The Historic Hotels of America (HHA) listed these properties as its “Top 25 Most Haunted Historic Hotels for 2017”:
The Stanley (1909) — Estes Park, Colo.
The inspiration for Stephen King’s book “The Shining,” the Stanley Hotel is said to be haunted by the original owner, F.O. Stanley. He and his wife have been seen dressed in formal attire on the main staircase and in other public areas, and Flora’s piano occasionally echoes in the ballroom.
Concord’s Colonial Inn (1716) — Concord, Mass.
Many wounded patriot soldiers were taken to Concord’s Colonial Inn, which served as a hospital during the Revolutionary War. The most famous and sought-out spooky guestroom is 424, which once served as an operating room during the war. Many guests who have spent the night in the infamously haunted room have reported strange activity.
Admiral Fell Inn (1770) — Baltimore, Md.
Dating back to the 1770s, the hotel was a boarding house where seamen, immigrants and “ladies of the night” would pass through. Now, guests have often reported seeing floating sailors and disappearing butlers knocking on their doors.
The Red Lion Inn (1773) — Stockbridge, Mass.
It has been said that guests have awoken to the feeling of someone standing over them at the foot of the bed. Cold spots, unexplained knocks, and electrical disturbances have all been reported. Cleaning staff and guests have claimed to see a “ghostly young girl carrying flowers” and “a man in a top hat.” Needless to say the property has been the interest of many paranormal investigators and mediums.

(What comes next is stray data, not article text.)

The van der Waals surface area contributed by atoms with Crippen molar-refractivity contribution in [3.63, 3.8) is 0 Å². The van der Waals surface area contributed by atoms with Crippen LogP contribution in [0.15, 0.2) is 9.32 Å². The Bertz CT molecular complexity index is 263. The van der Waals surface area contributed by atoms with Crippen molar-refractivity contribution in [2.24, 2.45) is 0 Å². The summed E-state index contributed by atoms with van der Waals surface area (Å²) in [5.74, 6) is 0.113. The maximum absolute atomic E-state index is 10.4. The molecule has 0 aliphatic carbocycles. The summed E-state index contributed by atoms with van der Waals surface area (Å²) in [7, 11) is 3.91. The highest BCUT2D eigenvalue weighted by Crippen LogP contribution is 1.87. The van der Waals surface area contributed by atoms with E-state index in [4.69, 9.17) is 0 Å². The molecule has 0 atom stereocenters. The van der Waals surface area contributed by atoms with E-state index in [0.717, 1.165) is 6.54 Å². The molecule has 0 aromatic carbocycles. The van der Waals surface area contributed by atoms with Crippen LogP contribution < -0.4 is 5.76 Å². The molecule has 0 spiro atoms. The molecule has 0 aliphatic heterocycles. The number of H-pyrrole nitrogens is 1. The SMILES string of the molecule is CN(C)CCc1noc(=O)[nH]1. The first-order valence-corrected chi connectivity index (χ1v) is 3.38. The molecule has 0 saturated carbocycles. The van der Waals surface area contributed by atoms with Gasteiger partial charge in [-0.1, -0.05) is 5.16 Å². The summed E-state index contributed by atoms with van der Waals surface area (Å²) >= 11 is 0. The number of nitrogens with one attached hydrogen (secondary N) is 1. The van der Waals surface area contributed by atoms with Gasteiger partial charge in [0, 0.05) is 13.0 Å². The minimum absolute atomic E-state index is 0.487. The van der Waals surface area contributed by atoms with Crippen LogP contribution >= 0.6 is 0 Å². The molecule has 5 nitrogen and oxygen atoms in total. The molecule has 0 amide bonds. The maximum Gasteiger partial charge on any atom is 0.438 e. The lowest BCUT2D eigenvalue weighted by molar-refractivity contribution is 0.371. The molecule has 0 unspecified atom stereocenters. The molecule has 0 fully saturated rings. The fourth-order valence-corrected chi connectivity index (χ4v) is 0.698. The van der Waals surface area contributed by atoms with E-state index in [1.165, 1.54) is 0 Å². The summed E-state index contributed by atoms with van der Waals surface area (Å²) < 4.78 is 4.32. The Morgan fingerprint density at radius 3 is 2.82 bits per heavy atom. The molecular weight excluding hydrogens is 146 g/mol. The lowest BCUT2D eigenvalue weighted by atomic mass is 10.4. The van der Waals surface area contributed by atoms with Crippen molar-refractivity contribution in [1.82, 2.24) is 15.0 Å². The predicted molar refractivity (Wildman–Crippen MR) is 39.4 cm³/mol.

Hanover Inn Dartmouth (1780) — Hanover, N.H.
Dartmouth College ghost stories include the tale of nine fraternity brothers who died in 1934. More than one Dartmouth student has come face-to-face with a room that is not there and a party of those young men and their dates.
Omni Parker House, Boston (1855) — Boston, Mass.
This hotel was opened by Harvey Parker, who remained involved with the operations of the building until his death in 1884. Over the years, many guests have reported seeing him inquiring about their stay.
The Sagamore (1883) — Bolton Landing, N.Y.
Stories persist of a ghost of a silver-haired woman wearing a blue polka-dot dress descending from the second floor to the hotel’s restaurant.
1886 Crescent Hotel & Spa (1886) — Eureka Springs, Ark.
Many people know of the most famous “guests who check out but never leave” at the 1886 Crescent Hotel & Spa. Visitors have reported encountering dozens of spirits and ghosts, including “the lady in the Victorian nightgown,” who likes to stand at the foot of the bed in Room 3500 and stare at guests while they sleep.
Hotel Monteleone (1886) — New Orleans, La.
A maid, known as “Mrs. Clean” is said to haunt the hotel. Paranormal researchers once asked why she stayed, and the maid replied she’s picking up after housekeeping.